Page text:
Don’t mention the names Ferguson or Moyes to Mark Fields, the chosen one who is set to succeed Ford Motor Company’s chief executive, Alan Mulally.
How do you follow one of the biggest turnaround acts in American corporate history? Mr Mulally was named recently by Fortune magazine as the world’s third-greatest leader, behind Pope Francis and the German Chancellor, Angela Merkel.
To be fair, Mr Fields has a better chance at Ford than David Moyes ever did at Old Trafford succeeding Sir Alex Ferguson as manager of Manchester United football club. That’s because Mr Fields, 58, is an insider at Ford of a quarter of a century’s standing and he has been groomed for the chief executive’s role over several years. He knows the Ford business inside out – for good and for bad. He has already run big chunks of the car giant. Still, though, his task is daunting.
Mr Mulally is a towering figure on the American corporate scene. He was brought in from Boeing in late 2006 when Ford was heading fast towards its darkest hour, trying to avoid the bankruptcy that befell its competitors General Motors and Chrysler. Barely through the door, Mr Mulally quickly agreed to mortgage some of Ford’s most important assets and signed off on a $23.5bn (£14bn) loan with the company’s banks just before the financial world started to collapse – a loan that meant Ford did not have to ask the taxpayer to bail it out.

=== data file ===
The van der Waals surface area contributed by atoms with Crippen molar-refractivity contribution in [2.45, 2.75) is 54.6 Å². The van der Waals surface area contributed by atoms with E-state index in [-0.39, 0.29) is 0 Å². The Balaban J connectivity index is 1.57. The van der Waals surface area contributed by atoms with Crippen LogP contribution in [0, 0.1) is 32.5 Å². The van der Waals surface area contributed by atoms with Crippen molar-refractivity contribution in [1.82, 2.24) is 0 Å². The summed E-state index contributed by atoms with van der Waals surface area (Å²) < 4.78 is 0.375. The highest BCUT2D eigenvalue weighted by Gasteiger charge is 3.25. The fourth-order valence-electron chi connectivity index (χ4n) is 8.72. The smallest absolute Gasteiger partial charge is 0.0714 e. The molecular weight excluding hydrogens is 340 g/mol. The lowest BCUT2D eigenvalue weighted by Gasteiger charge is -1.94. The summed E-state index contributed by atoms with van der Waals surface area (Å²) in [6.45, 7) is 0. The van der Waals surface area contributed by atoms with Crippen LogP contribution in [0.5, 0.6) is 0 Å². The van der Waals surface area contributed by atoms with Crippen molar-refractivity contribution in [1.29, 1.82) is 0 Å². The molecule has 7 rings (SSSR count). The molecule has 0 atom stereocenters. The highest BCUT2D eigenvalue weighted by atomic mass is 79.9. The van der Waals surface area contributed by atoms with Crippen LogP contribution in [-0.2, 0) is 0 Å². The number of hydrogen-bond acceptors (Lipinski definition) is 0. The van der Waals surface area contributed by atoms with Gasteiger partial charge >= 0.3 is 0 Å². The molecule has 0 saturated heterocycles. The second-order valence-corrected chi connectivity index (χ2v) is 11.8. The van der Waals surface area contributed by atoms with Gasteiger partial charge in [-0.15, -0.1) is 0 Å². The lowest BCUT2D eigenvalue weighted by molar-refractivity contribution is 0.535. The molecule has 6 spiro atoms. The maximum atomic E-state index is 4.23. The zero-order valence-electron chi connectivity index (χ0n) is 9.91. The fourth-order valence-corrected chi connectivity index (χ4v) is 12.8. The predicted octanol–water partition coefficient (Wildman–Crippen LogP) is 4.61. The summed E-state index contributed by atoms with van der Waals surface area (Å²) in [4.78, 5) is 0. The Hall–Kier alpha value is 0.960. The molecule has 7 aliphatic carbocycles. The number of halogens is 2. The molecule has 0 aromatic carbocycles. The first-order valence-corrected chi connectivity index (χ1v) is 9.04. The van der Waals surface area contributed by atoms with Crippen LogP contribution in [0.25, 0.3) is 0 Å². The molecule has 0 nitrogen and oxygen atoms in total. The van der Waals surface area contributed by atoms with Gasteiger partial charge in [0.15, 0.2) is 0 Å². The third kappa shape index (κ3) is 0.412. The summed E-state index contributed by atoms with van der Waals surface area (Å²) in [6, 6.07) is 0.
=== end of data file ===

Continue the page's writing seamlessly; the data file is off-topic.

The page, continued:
He slashed his workforce almost in half, and then dismantled and sold off much of Ford’s so-called “premier automotive group”, which included Jaguar, Volvo, Land Rover and Aston Martin. The company was now able to focus on its own branded cars.
These are the quick, ruthless, decisive and smart decisions that investors expect from a chief executive. Many, however, believe that Mr Mulally’s biggest achievement at Ford was to change its very culture.
He tore down the competing silos within the company, laid siege to the internal fiefdoms that fought against each other and introduced – and enforced – the New Age-sounding mantra of “One Ford”. This was more than a slogan; it became the belief system that turned the company around.
The results over most of Mr Mulally’s tenure have been astounding. After losing about $30bn between 2006 and 2008, Ford earned roughly $42bn over the next five years. Its share price, which fell as low as $1.43 in 2008, traded this week at around $16.
Even in its figures issued last night - which showed quarterly profits falling due to the tough US market - he was able to talk of it being a “solid quarter” ahead of “the most aggressive product launch schedule in its history”. The company is launching a record 23 new vehicles globally in 2014. Overall revenue for the first quarter rose slightly to $35.9bn, and it sold 1.6m vehicles - a rise of 6%.
What next for Mr Mulally? It is highly unlikely that, as a youthful 68, he will click his heels three times and return to his native Kansas. He was a contender for the chief executive’s job at Microsoft, apparently to the chagrin of the Ford board members. He will be in big demand. There is speculation that he could end up in a senior role at Google, elsewhere in Silicon Valley, or in an even bigger job in corporate America.